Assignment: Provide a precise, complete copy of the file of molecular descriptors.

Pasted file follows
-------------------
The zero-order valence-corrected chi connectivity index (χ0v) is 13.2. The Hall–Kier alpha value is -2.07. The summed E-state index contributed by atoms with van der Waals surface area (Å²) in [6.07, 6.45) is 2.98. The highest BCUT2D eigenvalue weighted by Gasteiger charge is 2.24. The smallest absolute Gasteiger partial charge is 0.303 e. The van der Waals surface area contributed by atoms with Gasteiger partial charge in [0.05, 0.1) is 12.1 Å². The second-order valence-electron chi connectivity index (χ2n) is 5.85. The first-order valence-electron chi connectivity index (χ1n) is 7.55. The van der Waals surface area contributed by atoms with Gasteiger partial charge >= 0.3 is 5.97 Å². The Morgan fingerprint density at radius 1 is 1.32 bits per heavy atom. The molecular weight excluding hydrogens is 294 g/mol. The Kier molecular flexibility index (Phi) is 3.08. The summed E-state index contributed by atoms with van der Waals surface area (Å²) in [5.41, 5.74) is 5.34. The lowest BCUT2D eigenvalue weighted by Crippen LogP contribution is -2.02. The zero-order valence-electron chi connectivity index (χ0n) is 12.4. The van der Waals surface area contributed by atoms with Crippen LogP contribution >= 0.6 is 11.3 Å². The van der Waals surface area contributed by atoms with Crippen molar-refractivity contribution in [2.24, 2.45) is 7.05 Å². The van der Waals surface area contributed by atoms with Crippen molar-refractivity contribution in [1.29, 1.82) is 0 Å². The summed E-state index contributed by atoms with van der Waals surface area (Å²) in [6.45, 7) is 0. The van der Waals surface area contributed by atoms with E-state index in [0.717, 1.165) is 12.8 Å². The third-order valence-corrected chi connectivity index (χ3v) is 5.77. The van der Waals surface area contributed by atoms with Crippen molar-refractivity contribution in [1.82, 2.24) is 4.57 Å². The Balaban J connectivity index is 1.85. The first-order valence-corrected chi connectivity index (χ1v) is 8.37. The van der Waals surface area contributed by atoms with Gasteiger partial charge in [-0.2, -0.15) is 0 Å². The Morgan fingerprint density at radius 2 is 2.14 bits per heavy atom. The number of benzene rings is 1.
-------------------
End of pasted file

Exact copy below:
The zero-order valence-corrected chi connectivity index (χ0v) is 13.2. The Hall–Kier alpha value is -2.07. The summed E-state index contributed by atoms with van der Waals surface area (Å²) in [6.07, 6.45) is 2.98. The highest BCUT2D eigenvalue weighted by Gasteiger charge is 2.24. The smallest absolute Gasteiger partial charge is 0.303 e. The van der Waals surface area contributed by atoms with Gasteiger partial charge in [0.05, 0.1) is 12.1 Å². The second-order valence-electron chi connectivity index (χ2n) is 5.85. The first-order valence-electron chi connectivity index (χ1n) is 7.55. The van der Waals surface area contributed by atoms with Gasteiger partial charge >= 0.3 is 5.97 Å². The Morgan fingerprint density at radius 1 is 1.32 bits per heavy atom. The molecular weight excluding hydrogens is 294 g/mol. The Kier molecular flexibility index (Phi) is 3.08. The summed E-state index contributed by atoms with van der Waals surface area (Å²) in [5.41, 5.74) is 5.34. The lowest BCUT2D eigenvalue weighted by Crippen LogP contribution is -2.02. The zero-order valence-electron chi connectivity index (χ0n) is 12.4. The van der Waals surface area contributed by atoms with Crippen LogP contribution >= 0.6 is 11.3 Å². The van der Waals surface area contributed by atoms with Crippen molar-refractivity contribution in [2.24, 2.45) is 7.05 Å². The van der Waals surface area contributed by atoms with Crippen molar-refractivity contribution in [1.29, 1.82) is 0 Å². The summed E-state index contributed by atoms with van der Waals surface area (Å²) in [6.45, 7) is 0. The van der Waals surface area contributed by atoms with E-state index in [0.717, 1.165) is 12.8 Å². The third-order valence-corrected chi connectivity index (χ3v) is 5.77. The van der Waals surface area contributed by atoms with Crippen molar-refractivity contribution in [1.82, 2.24) is 4.57 Å². The Balaban J connectivity index is 1.85. The first-order valence-corrected chi connectivity index (χ1v) is 8.37. The van der Waals surface area contributed by atoms with Gasteiger partial charge in [-0.2, -0.15) is 0 Å². The Morgan fingerprint density at radius 2 is 2.14 bits per heavy atom. The number of benzene rings is 1.